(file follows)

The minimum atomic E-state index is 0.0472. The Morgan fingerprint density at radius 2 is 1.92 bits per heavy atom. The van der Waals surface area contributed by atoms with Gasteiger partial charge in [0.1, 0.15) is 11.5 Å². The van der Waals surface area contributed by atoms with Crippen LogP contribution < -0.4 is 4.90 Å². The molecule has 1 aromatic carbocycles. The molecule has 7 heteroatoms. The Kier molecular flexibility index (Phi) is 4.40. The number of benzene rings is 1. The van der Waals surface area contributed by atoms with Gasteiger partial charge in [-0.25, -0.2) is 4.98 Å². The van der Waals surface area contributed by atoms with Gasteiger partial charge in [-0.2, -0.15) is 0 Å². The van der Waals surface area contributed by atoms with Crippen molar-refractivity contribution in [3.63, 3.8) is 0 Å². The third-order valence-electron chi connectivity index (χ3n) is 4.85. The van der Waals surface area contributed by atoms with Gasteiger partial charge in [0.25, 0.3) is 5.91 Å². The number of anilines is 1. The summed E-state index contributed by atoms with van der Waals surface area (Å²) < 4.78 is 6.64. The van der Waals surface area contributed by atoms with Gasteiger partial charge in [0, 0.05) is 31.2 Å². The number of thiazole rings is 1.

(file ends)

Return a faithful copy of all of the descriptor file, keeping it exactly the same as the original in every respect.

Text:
The minimum atomic E-state index is 0.0472. The Morgan fingerprint density at radius 2 is 1.92 bits per heavy atom. The van der Waals surface area contributed by atoms with Gasteiger partial charge in [0.1, 0.15) is 11.5 Å². The van der Waals surface area contributed by atoms with Crippen LogP contribution < -0.4 is 4.90 Å². The molecule has 1 aromatic carbocycles. The molecule has 7 heteroatoms. The Kier molecular flexibility index (Phi) is 4.40. The number of benzene rings is 1. The van der Waals surface area contributed by atoms with Gasteiger partial charge in [-0.25, -0.2) is 4.98 Å². The van der Waals surface area contributed by atoms with Gasteiger partial charge in [-0.2, -0.15) is 0 Å². The van der Waals surface area contributed by atoms with Crippen molar-refractivity contribution in [3.63, 3.8) is 0 Å². The third-order valence-electron chi connectivity index (χ3n) is 4.85. The van der Waals surface area contributed by atoms with Gasteiger partial charge in [0.25, 0.3) is 5.91 Å². The number of anilines is 1. The summed E-state index contributed by atoms with van der Waals surface area (Å²) < 4.78 is 6.64. The van der Waals surface area contributed by atoms with Gasteiger partial charge in [0, 0.05) is 31.2 Å². The number of thiazole rings is 1.